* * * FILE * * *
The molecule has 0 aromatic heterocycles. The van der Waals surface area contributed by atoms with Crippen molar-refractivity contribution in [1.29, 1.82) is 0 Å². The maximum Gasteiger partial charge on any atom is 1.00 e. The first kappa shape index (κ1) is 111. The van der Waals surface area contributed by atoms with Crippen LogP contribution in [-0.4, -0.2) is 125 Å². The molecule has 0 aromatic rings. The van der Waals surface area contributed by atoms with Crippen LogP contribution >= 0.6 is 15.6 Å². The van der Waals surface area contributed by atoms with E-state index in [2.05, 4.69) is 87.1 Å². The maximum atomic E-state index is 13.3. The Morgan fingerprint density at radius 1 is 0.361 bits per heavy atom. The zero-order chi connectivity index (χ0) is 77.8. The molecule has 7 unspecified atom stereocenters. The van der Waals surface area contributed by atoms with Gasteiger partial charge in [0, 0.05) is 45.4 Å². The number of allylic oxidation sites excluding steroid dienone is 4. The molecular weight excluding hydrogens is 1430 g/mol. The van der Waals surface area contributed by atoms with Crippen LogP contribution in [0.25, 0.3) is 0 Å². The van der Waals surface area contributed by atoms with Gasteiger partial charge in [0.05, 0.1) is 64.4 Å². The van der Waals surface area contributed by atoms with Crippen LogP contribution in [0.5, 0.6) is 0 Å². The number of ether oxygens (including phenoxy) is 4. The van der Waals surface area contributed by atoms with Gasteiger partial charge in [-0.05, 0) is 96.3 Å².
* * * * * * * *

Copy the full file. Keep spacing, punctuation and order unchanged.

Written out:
The molecule has 0 aromatic heterocycles. The van der Waals surface area contributed by atoms with Crippen molar-refractivity contribution in [1.29, 1.82) is 0 Å². The maximum Gasteiger partial charge on any atom is 1.00 e. The first kappa shape index (κ1) is 111. The van der Waals surface area contributed by atoms with Crippen LogP contribution in [-0.4, -0.2) is 125 Å². The molecule has 0 aromatic rings. The van der Waals surface area contributed by atoms with Crippen LogP contribution >= 0.6 is 15.6 Å². The van der Waals surface area contributed by atoms with E-state index in [2.05, 4.69) is 87.1 Å². The maximum atomic E-state index is 13.3. The Morgan fingerprint density at radius 1 is 0.361 bits per heavy atom. The zero-order chi connectivity index (χ0) is 77.8. The molecule has 7 unspecified atom stereocenters. The van der Waals surface area contributed by atoms with Gasteiger partial charge in [0, 0.05) is 45.4 Å². The number of allylic oxidation sites excluding steroid dienone is 4. The molecular weight excluding hydrogens is 1430 g/mol. The van der Waals surface area contributed by atoms with Crippen LogP contribution in [0.25, 0.3) is 0 Å². The van der Waals surface area contributed by atoms with Gasteiger partial charge in [0.05, 0.1) is 64.4 Å². The van der Waals surface area contributed by atoms with Crippen LogP contribution in [0.5, 0.6) is 0 Å². The number of ether oxygens (including phenoxy) is 4. The van der Waals surface area contributed by atoms with Gasteiger partial charge in [-0.05, 0) is 96.3 Å².